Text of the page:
Treasury Ministers and officials have meetings with a wide variety of organisations in the public and private sectors as part of the process of policy development and delivery. Details of ministerial and permanent secretary meetings with external organisations on departmental business are published on a quarterly basis and are available at:
Business of the House
7th January 2016:
Statement by Chris Bryant, shadow leader of the House of Commons, Rhondda
May I suggest that after every recess, the first day back should be devoted to no business other than statements from Ministers and urgent questions? That might stop the Government piling up bad news announcements for the very last day before the recess. This December was the worst ever, with 36 all in one day. In one day, we learned that immigration officers had given up hunting for 10,000 missing asylum seekers, that HMRC had lost out on £16 billion of tax, and that there would be a massive expansion of fracking for shale gas.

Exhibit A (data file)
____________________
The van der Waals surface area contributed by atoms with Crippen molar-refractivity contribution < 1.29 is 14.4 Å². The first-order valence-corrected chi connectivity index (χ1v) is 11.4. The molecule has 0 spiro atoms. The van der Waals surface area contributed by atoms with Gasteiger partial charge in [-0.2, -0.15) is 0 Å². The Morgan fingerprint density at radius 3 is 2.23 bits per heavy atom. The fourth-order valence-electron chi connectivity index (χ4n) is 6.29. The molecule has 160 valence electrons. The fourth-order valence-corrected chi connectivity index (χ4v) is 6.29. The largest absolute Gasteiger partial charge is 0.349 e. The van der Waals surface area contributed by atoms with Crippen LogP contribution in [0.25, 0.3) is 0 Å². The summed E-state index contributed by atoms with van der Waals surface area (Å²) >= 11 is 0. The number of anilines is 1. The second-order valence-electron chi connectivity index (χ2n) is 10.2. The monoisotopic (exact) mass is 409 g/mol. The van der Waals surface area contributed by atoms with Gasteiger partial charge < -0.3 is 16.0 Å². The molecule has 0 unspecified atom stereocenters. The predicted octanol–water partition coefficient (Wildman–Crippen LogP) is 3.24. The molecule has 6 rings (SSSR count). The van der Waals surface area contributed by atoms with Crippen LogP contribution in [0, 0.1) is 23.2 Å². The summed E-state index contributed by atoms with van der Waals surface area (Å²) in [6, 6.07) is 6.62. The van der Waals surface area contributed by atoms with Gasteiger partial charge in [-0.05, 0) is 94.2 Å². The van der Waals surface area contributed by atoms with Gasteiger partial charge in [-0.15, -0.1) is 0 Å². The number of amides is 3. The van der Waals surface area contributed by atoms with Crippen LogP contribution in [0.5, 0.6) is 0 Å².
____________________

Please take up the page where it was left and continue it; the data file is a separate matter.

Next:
Reply by Chris Grayling, leader of the House of Commons, Epsom and Ewell
On the question of the announcements made before Christmas, I just remind the hon. Gentleman that I have stood at this Dispatch Box week after week listening to the Opposition asking, “When can we have an update? Can we have an announcement before Christmas? Can we have the publication of a report before Christmas?” However, when before Christmas we actually produced a whole range of announcements, publications and reports and confirmations of Government policy, they complain about it; it is an absolute nonsense. We will do the right thing by this country; they will no doubt carry on complaining about it. That is their prerogative in opposition, but frankly I am taking no lessons from them.
Tuesday 12th January 2016
Housing and Planning Bill Report Stage (day 2) and 3rd reading Details
Friday 29th January 2016
2nd reading of Fracking (Measurement and Regulation of Impacts) (Air, Water and Greenhouse Gas Emissions) Bill, introduced by Geraint Davies, Labour, Swansea West Details